Aspartic Acid (Asp, D) (Molecular Biology)

The amino acid aspartic acid is incorporated into the nascent polypeptide chain during protein biosynthesis in response to only two codons—GAU and GAG—and represents approximately 5.3% of the residues of the proteins that have been characterized. The aspartyl residue incorporated has a mass of 115.09 Da, a van der Waals volume of 91 A3, and an accessible surface area of 151 A2. Asp residues are frequently changed during divergent evolution; they are interchanged in homologous proteins most frequently with asparagine and glutamic acid residues.

The side chain of Asp residues is dominated by its carboxyl group:


This carboxyl group is normally no more reactive than are those of corresponding organic molecules, such as acetic acid. Its intrinsic pKa value is close to 3.9, so Asp residues are ionized and very polar under physiological conditions; consequently, very few Asp residues are buried in folded protein structures, and nearly all have at least the carboxyl group on the surface. The pKa can be shifted in folded proteins, however, and either the ionized or nonionized form can be used in the protein’s function. For example, carboxyl proteinases have one active-site carboxyl group function in the ionized form, and another when nonionized. Asp carboxyl groups have a weak intrinsic affinity for 2 + Ca ions, and they are used in many calcium-binding proteins.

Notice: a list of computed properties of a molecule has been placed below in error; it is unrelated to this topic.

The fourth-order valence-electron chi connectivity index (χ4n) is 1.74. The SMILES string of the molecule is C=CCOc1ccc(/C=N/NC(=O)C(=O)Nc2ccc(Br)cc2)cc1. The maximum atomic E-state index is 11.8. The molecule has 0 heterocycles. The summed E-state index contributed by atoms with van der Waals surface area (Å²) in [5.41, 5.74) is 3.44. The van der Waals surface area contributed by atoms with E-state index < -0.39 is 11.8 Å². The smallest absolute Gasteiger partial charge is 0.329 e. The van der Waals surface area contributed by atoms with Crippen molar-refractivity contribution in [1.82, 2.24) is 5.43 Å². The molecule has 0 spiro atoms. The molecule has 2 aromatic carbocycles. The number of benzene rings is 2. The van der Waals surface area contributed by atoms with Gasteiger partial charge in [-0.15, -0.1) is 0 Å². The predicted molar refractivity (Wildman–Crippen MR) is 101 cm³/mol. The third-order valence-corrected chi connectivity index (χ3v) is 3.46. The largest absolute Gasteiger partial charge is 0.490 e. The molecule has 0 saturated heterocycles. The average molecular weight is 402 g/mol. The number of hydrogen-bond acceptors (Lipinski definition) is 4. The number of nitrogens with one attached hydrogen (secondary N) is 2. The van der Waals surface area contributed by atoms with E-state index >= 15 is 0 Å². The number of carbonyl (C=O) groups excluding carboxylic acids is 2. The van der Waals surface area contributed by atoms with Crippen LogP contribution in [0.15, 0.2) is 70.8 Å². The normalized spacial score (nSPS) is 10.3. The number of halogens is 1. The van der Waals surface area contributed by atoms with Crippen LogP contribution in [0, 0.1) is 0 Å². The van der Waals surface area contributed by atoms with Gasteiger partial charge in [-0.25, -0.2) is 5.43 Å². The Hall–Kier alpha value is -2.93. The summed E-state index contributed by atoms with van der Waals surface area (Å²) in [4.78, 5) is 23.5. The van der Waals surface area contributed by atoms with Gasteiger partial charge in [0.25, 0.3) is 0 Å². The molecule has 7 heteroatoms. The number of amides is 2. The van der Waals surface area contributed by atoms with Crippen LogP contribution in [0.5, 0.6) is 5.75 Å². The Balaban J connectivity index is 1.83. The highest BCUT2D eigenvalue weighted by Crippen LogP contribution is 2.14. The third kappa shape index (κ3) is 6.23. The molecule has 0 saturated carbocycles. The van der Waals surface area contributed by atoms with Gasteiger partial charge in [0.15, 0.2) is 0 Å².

Asp residues differ from Glu only in having one methylene group, rather than two, so it might be thought that they would be very similar chemically and functionally in proteins, but this is not so. The slight difference in length of the side chains causes them to have different tendencies in their chemical interactions with the peptide backbone, so they have markedly different effects on the conformation and chemical reactivity of the peptide backbone. For example, Asp residues favor the alpha-helical conformation much less than Glu residues. In folded protein structures, Asp residues occur most frequently in reverse turns, whereas Glu residues are most frequently found in a-helices. The polypeptide chain can be cleaved relatively easily at Asp residues, because the side-chain carboxyl group participates in the reaction. —Asp—Pro— peptide bonds are especially labile in acid, because the carboxyl group interacts with the unique tertiary N atom of the Pro residue.

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